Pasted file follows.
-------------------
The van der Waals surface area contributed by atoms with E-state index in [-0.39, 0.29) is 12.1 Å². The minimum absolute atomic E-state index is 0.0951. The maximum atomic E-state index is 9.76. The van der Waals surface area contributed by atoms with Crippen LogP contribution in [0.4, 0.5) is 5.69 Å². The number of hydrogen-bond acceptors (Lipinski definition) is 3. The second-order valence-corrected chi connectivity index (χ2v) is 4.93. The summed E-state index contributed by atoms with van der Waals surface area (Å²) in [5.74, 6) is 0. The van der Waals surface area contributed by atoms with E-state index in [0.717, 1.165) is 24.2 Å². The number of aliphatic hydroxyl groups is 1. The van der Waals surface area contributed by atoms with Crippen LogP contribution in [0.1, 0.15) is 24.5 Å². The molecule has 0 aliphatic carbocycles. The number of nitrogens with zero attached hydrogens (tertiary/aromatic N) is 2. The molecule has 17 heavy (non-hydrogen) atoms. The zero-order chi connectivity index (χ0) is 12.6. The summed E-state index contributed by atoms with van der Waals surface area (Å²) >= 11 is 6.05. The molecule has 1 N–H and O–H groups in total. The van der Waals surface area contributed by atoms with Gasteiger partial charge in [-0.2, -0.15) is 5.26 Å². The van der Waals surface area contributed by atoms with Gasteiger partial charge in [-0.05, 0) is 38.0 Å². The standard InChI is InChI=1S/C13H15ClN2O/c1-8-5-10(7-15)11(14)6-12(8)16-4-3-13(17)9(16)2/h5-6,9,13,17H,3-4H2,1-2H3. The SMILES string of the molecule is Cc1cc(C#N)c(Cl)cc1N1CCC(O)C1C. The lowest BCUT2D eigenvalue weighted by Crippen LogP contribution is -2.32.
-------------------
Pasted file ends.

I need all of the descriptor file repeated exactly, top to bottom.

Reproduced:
The van der Waals surface area contributed by atoms with E-state index in [-0.39, 0.29) is 12.1 Å². The minimum absolute atomic E-state index is 0.0951. The maximum atomic E-state index is 9.76. The van der Waals surface area contributed by atoms with Crippen LogP contribution in [0.4, 0.5) is 5.69 Å². The number of hydrogen-bond acceptors (Lipinski definition) is 3. The second-order valence-corrected chi connectivity index (χ2v) is 4.93. The summed E-state index contributed by atoms with van der Waals surface area (Å²) in [5.74, 6) is 0. The van der Waals surface area contributed by atoms with E-state index in [0.717, 1.165) is 24.2 Å². The number of aliphatic hydroxyl groups is 1. The van der Waals surface area contributed by atoms with Crippen LogP contribution in [0.1, 0.15) is 24.5 Å². The molecule has 0 aliphatic carbocycles. The number of nitrogens with zero attached hydrogens (tertiary/aromatic N) is 2. The molecule has 17 heavy (non-hydrogen) atoms. The zero-order chi connectivity index (χ0) is 12.6. The summed E-state index contributed by atoms with van der Waals surface area (Å²) >= 11 is 6.05. The molecule has 1 N–H and O–H groups in total. The van der Waals surface area contributed by atoms with Gasteiger partial charge in [-0.2, -0.15) is 5.26 Å². The van der Waals surface area contributed by atoms with Gasteiger partial charge in [-0.05, 0) is 38.0 Å². The standard InChI is InChI=1S/C13H15ClN2O/c1-8-5-10(7-15)11(14)6-12(8)16-4-3-13(17)9(16)2/h5-6,9,13,17H,3-4H2,1-2H3. The SMILES string of the molecule is Cc1cc(C#N)c(Cl)cc1N1CCC(O)C1C. The lowest BCUT2D eigenvalue weighted by Crippen LogP contribution is -2.32.